Either way the code needs to be changed to machine code to be read by the CPU. This is called translation. Compiled languages and interpreted languages gets translated differently.
Another thing to understand is run-time. Run-time is the period when the code is being executed. Compiled languages gets translated before execution, whereas interpreted languages gets translated line by line at run-time.
Note: from my understanding some compiled languages get compiled to assembly before machine code. I will admit that I do not know if that is true as well with interpreted languages.
Statically typed is when the data type for constructs are checked before run type. Dynamically typed is when it is done during execution. Sometimes there is confusion with this and the meanings of weakly and strongly typed. Weakly typed in general are languages that don’t require you to set a data type when you initialize a variable. They generally are more flexible with changing that variable’s type later on in the code. Strongly type requires you to define the data type for the variable.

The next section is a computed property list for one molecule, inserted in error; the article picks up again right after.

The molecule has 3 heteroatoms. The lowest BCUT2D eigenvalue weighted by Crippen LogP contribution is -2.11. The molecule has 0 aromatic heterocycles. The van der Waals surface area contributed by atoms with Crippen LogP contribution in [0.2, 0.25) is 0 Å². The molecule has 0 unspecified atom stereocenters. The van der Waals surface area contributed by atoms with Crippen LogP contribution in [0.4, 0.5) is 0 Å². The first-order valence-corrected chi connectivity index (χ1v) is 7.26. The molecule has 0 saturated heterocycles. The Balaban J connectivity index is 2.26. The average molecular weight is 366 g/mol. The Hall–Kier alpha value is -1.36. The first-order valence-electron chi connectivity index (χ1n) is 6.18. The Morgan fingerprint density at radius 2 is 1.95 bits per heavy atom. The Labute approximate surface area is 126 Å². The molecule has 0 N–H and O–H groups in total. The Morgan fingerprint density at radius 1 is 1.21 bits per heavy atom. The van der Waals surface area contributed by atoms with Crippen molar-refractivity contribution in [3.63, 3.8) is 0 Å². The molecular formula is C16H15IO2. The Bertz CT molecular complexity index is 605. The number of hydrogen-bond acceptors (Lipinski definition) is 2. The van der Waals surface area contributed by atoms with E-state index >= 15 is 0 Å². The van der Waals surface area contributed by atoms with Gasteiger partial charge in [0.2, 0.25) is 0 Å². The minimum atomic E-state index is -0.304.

Typically languages that are compiled, statically typed, and strongly typed are faster at execution. Interpreted, dynamically, weakly typed languages allows for more flexibility.
A language can have any combination or characteristics of those combinations that I have explained. With today’s languages and technologies there is a lot more grey areas in these definitions, but understanding these characteristics of the programming language that you write in, will help you write better code.